By NewsDesk  @infectiousdiseasenews

The Oklahoma State Department of Health reported three additional COVID-19 related fatalities Saturday, bringing the state death toll due to the coronavirus to 139.

The three latest cases include: One in Oklahoma County, a male in the 36-49 age group; one in Pottawatomie County, a female in the 65 and older age group and one in Wagoner County, a female in the 50-64 age group.

As of April 18, Oklahoma has reported 2,570 confirmed positive cases of COVID-19.

In response to Oklahomans asking for additional testing and at the request of Governor Kevin Stitt, the Oklahoma State Department of Health (OSDH), the University of Oklahoma (OU), and Oklahoma State University (OSU) are teaming up to offer drive-thru testing sites at university locations in the Tulsa metro area.

This partnership will greatly increase testing capacity in Tulsa while providing additional data to assist the state in responding to COVID-19 and minimizing its impact in Oklahoma.

“We are excited to continue working alongside our public health professionals to further our testing capacity,” said Secretary of Science and Innovation, President of OSU Center for Health Sciences Kayse Shrum. “OSU is committed to partnerships that will strengthen our capacity now and in the future.”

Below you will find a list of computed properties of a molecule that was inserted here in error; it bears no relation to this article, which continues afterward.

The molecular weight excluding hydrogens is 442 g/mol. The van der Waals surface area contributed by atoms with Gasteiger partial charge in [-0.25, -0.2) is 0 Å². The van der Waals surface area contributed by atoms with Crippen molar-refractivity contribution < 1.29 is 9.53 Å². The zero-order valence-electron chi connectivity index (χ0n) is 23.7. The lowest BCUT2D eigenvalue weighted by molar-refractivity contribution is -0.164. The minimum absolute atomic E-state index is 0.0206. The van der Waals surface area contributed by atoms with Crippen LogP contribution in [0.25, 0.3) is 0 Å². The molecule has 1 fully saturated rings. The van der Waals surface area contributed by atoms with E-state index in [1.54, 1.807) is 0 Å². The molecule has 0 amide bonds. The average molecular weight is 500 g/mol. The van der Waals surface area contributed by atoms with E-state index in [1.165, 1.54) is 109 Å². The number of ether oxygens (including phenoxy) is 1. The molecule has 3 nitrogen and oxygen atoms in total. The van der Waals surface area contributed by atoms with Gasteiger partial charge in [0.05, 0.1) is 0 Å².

OSU and OU have been tremendous partners in working with OSDH to expand testing capacity with additional labs that have proven vital to running an increasing number of COVID-19 tests and obtaining quick results. The state continues to aggressively pursue additional testing supplies needed for increased testing.

“OU is proud to be a partner in our state’s response to COVID-19. Working together to share our expertise and resources is critical to continued success at flattening the curve and protecting our communities,” said Jason Sanders, Senior Vice President and Provost of the University of Oklahoma Health Sciences Center.

“We are appreciative of our state’s universities for stepping up to help Oklahomans in this time of need,” said Commissioner of Health Gary Cox. “A partnership like this is an example of how we come together as a community to protect and serve our state.”